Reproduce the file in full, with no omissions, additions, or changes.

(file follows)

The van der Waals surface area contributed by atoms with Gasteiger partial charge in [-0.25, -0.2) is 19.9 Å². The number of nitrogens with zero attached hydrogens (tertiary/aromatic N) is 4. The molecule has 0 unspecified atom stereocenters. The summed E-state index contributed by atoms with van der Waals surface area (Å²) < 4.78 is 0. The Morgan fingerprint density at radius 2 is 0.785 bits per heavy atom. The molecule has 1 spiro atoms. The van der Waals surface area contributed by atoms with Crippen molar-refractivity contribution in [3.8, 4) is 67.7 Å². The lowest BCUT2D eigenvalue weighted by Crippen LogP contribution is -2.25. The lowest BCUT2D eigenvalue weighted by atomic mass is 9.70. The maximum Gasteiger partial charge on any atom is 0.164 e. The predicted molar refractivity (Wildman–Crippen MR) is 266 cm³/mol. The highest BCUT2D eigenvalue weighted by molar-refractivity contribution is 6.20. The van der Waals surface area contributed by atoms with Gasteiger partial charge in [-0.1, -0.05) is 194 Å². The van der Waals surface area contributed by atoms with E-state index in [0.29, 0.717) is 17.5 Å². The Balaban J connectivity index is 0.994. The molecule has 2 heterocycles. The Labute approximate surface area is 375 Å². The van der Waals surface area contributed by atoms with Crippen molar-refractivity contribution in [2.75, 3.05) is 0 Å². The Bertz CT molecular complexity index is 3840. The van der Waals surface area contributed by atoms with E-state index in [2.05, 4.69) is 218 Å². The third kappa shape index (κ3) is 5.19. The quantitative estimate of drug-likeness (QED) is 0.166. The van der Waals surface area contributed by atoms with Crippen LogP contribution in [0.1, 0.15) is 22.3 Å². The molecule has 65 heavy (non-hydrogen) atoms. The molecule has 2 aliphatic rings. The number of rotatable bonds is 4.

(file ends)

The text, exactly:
The van der Waals surface area contributed by atoms with Gasteiger partial charge in [-0.25, -0.2) is 19.9 Å². The number of nitrogens with zero attached hydrogens (tertiary/aromatic N) is 4. The molecule has 0 unspecified atom stereocenters. The summed E-state index contributed by atoms with van der Waals surface area (Å²) < 4.78 is 0. The Morgan fingerprint density at radius 2 is 0.785 bits per heavy atom. The molecule has 1 spiro atoms. The van der Waals surface area contributed by atoms with Crippen molar-refractivity contribution in [3.8, 4) is 67.7 Å². The lowest BCUT2D eigenvalue weighted by Crippen LogP contribution is -2.25. The lowest BCUT2D eigenvalue weighted by atomic mass is 9.70. The maximum Gasteiger partial charge on any atom is 0.164 e. The predicted molar refractivity (Wildman–Crippen MR) is 266 cm³/mol. The highest BCUT2D eigenvalue weighted by molar-refractivity contribution is 6.20. The van der Waals surface area contributed by atoms with Gasteiger partial charge in [-0.1, -0.05) is 194 Å². The van der Waals surface area contributed by atoms with E-state index in [0.29, 0.717) is 17.5 Å². The Balaban J connectivity index is 0.994. The molecule has 2 heterocycles. The Labute approximate surface area is 375 Å². The van der Waals surface area contributed by atoms with Crippen molar-refractivity contribution in [2.75, 3.05) is 0 Å². The Bertz CT molecular complexity index is 3840. The van der Waals surface area contributed by atoms with E-state index in [2.05, 4.69) is 218 Å². The third kappa shape index (κ3) is 5.19. The quantitative estimate of drug-likeness (QED) is 0.166. The van der Waals surface area contributed by atoms with Crippen LogP contribution in [0.1, 0.15) is 22.3 Å². The molecule has 65 heavy (non-hydrogen) atoms. The molecule has 2 aliphatic rings. The number of rotatable bonds is 4.